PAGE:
Tourists who come to Nepal look at terraced fields and see their beauty but remain blind to the hard labour they extract from tillersManjushree Thapa, Nepalese–born Canadian writer
Oh dear! How many times have I fallen precisely into that trap, marvelling at the beauty of terraced fields while forgetting how tough it must be to farm these hillsides.
It’s time once more for me to be tasked to keep it brief for Paula’s monthly Pick a Word challenge. Five words, five photos inspired by those words. I may not stick only to her five words, although I try to be succinct while also giving a bit of context to my choices.
This time Paula has given us five synonyms for patterns. I’ve chosen all my images from my recent Nepal trip. I’m not sure they’re the best possible matches for Paula’s words, but they are all patterns of a sort.
Terraced rice fields at Manakamana, seen from the cable car
The cable car takes both tourists and pilgrims high into the foothills of the Himalayas, to the vibrant temple town of Manakamana 1,300 metres above sea level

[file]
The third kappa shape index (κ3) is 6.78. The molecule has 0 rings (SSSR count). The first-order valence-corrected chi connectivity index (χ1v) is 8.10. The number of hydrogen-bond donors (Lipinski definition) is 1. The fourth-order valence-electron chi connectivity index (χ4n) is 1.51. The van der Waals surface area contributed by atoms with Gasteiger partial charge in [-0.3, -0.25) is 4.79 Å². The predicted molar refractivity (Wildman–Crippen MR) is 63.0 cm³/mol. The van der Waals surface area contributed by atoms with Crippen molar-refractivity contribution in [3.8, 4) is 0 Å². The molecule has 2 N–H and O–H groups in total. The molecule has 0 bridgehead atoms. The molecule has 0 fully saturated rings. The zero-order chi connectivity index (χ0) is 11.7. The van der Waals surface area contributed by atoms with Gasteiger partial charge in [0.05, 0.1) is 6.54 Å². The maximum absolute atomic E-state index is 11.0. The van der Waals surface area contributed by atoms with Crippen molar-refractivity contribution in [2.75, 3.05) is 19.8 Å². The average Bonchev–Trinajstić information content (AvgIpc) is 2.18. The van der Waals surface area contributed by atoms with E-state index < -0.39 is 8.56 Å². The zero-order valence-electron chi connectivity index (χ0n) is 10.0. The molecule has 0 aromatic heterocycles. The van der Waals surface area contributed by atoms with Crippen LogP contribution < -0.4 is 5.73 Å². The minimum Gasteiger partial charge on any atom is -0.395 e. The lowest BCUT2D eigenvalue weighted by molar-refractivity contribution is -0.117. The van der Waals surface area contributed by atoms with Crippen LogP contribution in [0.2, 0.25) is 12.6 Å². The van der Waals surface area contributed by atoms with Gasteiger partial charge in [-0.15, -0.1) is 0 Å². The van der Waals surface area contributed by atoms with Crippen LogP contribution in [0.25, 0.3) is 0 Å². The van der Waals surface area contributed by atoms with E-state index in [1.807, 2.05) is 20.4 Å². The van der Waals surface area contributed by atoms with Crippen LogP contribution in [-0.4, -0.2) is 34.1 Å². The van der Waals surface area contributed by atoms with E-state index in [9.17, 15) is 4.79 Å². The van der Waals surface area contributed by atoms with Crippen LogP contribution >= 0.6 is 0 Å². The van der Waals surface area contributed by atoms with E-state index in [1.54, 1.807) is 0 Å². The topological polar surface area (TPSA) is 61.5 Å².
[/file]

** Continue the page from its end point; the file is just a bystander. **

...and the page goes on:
Prayer flags in Pokhara
I photographed these prayer flags in the rather incongruous setting of a small Tibetan shopping arcade in Lakeside, the tourist district of Pokhara
Small bells hanging from a temple roof in Patan
Patan is the third of the royal capitals in the Kathmandu Valley, along with Kathmandu itself and Bhaktapur
Lines of grasses on a misty morning in Bardia National Park
I liked the colour of these grasses against the pale misty trees, and stitched two shots together in Photoshop to create this panoramic line of them
More prayer flags, this time at Boudhanath Stupa on the outskirts of Kathmandu
I’ll do a full post on the massive Boudhanath Stupa sometime soon, as it was one of my favourite sights in Kathmandu
I travelled in Nepal in October and November 2022